The saturated squeeze is a type of squeeze play in the card game of Bridge.
The key feature of the saturated squeeze is that it involves threats in all four suits, and all four threats are necessary for the squeeze to function. Accordingly, saturated squeezes can only occur in notrump contracts, and they are always non-simultaneous, with each defender being squeezed in turn as one or more winners are cashed in a suit guarded by the other defender.
At least 20 positions exist, with different arrangements of menaces and entries. The following diagram demonstrates the simplest form of saturated squeeze:
Here West has the only diamond stopper, East has the only club stopper, and the major suits are protected by both defenders. When the ace of clubs is cashed, West must abandon one of the majors, and now cashing the top diamonds squeezes East between that major and clubs.
Here is an example of a more complex saturated squeeze ending:
This time West has the club stopper, East has the diamond stopper, and once again the major suits are protected by both defenders. Declarer cashes the diamond ace, on which West cannot discard a club, and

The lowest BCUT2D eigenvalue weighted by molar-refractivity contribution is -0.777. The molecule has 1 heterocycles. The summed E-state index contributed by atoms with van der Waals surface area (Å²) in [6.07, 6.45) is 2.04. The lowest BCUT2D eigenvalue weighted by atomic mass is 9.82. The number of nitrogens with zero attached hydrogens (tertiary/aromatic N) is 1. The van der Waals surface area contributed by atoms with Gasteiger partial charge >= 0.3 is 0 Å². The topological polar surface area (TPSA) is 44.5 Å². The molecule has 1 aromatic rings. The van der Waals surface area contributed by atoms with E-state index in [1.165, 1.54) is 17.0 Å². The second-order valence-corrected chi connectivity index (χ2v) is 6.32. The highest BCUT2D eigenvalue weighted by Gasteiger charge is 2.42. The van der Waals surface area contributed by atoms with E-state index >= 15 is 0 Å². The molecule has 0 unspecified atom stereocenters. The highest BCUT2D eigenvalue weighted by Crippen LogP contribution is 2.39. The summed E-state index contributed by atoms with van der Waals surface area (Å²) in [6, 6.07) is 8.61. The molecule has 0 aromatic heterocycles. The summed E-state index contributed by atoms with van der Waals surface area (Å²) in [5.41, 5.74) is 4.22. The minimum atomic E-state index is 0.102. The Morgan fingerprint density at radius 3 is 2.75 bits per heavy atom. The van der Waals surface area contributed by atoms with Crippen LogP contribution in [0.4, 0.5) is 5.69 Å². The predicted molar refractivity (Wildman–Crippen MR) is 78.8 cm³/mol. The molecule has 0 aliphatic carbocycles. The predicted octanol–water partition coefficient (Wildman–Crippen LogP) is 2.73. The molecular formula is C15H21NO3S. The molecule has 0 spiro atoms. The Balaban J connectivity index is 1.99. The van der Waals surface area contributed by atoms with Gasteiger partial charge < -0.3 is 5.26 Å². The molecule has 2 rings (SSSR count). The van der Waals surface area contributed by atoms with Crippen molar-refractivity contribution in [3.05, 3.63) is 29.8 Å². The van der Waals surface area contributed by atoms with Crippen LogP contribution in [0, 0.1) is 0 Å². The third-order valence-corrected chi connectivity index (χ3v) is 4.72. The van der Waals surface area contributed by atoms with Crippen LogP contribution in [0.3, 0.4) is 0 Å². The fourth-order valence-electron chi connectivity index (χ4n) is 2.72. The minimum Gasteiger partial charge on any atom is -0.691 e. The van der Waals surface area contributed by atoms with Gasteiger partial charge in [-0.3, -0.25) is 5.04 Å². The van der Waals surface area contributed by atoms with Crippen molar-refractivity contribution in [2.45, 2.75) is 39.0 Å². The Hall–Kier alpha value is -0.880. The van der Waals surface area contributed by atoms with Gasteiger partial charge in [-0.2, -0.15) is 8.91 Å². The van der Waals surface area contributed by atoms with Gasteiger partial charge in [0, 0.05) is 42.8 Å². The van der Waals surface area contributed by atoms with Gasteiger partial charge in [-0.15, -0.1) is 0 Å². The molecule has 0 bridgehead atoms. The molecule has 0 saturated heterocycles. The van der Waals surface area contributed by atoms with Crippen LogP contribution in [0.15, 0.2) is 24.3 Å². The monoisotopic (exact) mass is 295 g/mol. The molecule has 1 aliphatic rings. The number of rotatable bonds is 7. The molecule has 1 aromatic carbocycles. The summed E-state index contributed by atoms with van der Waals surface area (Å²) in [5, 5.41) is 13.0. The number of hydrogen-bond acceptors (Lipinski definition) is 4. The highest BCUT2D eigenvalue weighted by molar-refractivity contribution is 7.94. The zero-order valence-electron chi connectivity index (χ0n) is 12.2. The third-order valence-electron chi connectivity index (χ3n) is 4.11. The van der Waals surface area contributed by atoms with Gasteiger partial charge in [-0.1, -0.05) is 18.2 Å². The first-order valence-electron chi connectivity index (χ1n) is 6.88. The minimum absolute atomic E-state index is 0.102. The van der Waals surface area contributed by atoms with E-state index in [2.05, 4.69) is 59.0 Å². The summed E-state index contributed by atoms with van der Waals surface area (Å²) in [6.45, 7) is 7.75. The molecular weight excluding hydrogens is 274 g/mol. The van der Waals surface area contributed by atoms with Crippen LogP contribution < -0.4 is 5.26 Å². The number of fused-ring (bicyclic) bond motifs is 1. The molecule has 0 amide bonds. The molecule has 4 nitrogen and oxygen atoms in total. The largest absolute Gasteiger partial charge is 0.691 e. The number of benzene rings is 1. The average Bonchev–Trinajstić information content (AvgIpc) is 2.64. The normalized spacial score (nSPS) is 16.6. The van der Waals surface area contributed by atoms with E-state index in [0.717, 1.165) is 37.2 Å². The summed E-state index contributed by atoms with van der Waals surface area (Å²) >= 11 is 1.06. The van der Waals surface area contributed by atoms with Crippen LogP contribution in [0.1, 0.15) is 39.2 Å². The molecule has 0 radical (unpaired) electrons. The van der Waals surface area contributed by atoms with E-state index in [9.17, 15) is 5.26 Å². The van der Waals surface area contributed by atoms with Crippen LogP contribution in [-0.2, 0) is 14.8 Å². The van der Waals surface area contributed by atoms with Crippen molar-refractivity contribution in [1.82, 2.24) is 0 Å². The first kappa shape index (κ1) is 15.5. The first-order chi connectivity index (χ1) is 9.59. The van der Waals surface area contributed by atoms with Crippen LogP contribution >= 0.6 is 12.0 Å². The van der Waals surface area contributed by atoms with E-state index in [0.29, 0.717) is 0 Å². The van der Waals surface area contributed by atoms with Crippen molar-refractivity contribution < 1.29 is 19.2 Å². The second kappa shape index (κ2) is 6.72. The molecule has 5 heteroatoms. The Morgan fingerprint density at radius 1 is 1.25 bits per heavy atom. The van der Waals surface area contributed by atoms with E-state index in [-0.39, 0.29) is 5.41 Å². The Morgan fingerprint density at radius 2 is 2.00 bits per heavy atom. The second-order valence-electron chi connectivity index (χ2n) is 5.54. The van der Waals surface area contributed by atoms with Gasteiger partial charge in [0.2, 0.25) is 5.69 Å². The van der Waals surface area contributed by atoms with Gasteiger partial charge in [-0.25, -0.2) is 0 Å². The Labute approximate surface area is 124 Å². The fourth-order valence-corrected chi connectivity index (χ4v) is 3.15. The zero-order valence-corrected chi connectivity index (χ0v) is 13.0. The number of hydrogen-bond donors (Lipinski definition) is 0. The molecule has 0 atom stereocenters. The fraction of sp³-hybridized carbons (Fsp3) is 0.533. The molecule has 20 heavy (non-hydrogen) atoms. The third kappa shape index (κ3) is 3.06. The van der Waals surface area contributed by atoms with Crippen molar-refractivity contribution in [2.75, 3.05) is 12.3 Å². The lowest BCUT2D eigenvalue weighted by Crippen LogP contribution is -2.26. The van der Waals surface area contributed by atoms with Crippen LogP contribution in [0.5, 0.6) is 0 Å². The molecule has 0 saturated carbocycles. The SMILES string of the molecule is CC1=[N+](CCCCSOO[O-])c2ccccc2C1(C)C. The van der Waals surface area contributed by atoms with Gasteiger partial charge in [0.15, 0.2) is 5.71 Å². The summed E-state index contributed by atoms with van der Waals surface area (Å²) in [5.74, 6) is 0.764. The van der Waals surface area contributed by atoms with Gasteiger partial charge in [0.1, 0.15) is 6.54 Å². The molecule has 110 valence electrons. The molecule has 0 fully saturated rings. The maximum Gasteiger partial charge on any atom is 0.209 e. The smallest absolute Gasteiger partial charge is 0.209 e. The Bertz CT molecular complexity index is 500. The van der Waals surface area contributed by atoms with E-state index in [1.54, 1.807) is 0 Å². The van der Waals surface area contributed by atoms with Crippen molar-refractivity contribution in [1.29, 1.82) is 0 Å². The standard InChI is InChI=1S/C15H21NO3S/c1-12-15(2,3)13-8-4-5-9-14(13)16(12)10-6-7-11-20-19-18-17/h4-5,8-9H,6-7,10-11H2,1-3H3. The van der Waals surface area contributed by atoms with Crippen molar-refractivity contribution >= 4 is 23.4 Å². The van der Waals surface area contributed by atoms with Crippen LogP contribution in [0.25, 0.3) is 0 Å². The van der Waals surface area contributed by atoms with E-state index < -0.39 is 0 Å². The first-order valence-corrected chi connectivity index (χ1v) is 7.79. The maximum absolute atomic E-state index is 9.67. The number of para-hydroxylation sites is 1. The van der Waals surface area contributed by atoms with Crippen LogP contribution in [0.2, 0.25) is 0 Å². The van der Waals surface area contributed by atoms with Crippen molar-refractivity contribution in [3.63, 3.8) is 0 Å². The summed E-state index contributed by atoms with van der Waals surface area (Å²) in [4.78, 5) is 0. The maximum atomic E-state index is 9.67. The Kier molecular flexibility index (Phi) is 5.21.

(i) if West discards the spade, declarer continues with the diamond king (discarding a club from the South hand), forcing West to abandon hearts as well. Now declarer can cash either club winner to squeeze East in three suits.
(ii) if West discards a heart, and then discards another heart on the king of diamonds (again, South discards a club), declarer next cashes the king of clubs. East must retain the heart and diamond stoppers, so must discard a spade. Now cashing the top hearts squeezes West in the black suits.
Reference: Saturated Squeezes, Bridge World, August 2003, p. 4.
Famous quotes containing the words squeeze and/or saturated:
“We will get everything out of her that you can squeeze out of a lemon and a bit more.... I will squeeze her until you can hear the pips squeak.”
—Eric, Sir Geddes (18751937)
“The day-laborer is reckoned as standing at the foot of the social scale, yet he is saturated with the laws of the world. His measures are the hours; morning and night, solstice and equinox, geometry, astronomy, and all the lovely accidents of nature play through his mind.”
—Ralph Waldo Emerson (18031882)